Legislation signed in June, 2022 raised the debt cap in Chapter 13 to $2.75M without regard to whether the debt is secured or unsecured.
In the Bay Area with its eyepopping mortgage balances, that will mean more families will be eligible to file Chapter 13.
The debt limits apply to debts that are liquidated and not contingent.
Why Chapter 13 rocks
Chapter 13 bankruptcy allows individuals to strip off worthless liens, cure home loan defaults, and pay recent taxes over time, without interest.
In Chapter 13, the person filing keeps ownership and control of their assets. They create a plan to repay creditors, in whole, or more usually, in part from future income.
While in 13, they are protected by the automatic stay from collection actions. They have access to the bankruptcy court to enforce that protection. The bankruptcy judge is also available to resolve disputes about the allowance of claims or mortgage accounting.
A great recent decision by the 9th Circuit determined that you don’t have to count liens that have passed through a previous bankruptcy as still being an unsecured debt.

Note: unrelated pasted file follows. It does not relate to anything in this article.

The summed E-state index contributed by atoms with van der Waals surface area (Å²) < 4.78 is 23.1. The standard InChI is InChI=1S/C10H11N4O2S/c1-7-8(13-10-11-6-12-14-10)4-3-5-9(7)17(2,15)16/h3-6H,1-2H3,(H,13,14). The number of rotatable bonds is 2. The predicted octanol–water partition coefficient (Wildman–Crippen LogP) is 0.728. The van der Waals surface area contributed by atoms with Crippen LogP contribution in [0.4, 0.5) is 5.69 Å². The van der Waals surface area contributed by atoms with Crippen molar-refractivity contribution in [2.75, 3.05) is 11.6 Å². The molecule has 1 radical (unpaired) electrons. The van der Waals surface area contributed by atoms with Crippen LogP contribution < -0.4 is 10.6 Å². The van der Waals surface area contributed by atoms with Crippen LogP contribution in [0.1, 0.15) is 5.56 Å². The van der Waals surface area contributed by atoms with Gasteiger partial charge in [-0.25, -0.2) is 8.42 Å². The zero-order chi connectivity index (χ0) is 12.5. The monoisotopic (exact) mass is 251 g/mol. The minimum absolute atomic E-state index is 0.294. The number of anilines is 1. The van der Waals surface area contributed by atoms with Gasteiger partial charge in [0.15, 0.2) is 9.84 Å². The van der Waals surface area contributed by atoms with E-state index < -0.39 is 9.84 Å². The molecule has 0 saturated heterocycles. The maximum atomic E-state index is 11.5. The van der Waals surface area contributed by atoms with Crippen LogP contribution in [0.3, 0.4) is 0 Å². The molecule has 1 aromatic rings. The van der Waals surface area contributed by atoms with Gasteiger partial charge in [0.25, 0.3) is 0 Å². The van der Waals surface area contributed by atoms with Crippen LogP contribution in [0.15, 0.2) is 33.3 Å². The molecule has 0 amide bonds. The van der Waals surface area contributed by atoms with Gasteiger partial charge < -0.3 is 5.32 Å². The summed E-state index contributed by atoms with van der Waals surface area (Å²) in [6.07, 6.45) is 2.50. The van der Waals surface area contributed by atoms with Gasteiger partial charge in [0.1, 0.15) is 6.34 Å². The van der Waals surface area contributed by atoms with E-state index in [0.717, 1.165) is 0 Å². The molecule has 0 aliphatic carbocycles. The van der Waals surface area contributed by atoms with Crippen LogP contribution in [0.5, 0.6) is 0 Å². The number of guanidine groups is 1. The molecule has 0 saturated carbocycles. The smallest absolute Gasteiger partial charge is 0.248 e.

The value of items protected by exemptions under the bankruptcy code also increased April 1.
This means little to Californians since the federal bankruptcy exemptions aren’t available in California.
Instead, we have the Code of Civil Procedure 703.140 series of exemptions which mimic the federal exemptions. The dollar amounts of the §703 exemptions are found here.
The Federal Register published the Bankruptcy Code changes of other dollar amounts found in the Code, such as the cap on priority employee wage claims, preference safe harbors, and luxury goods purchases.
Enjoy the increases. They are with us for another three years.
Image courtesy of geehall2.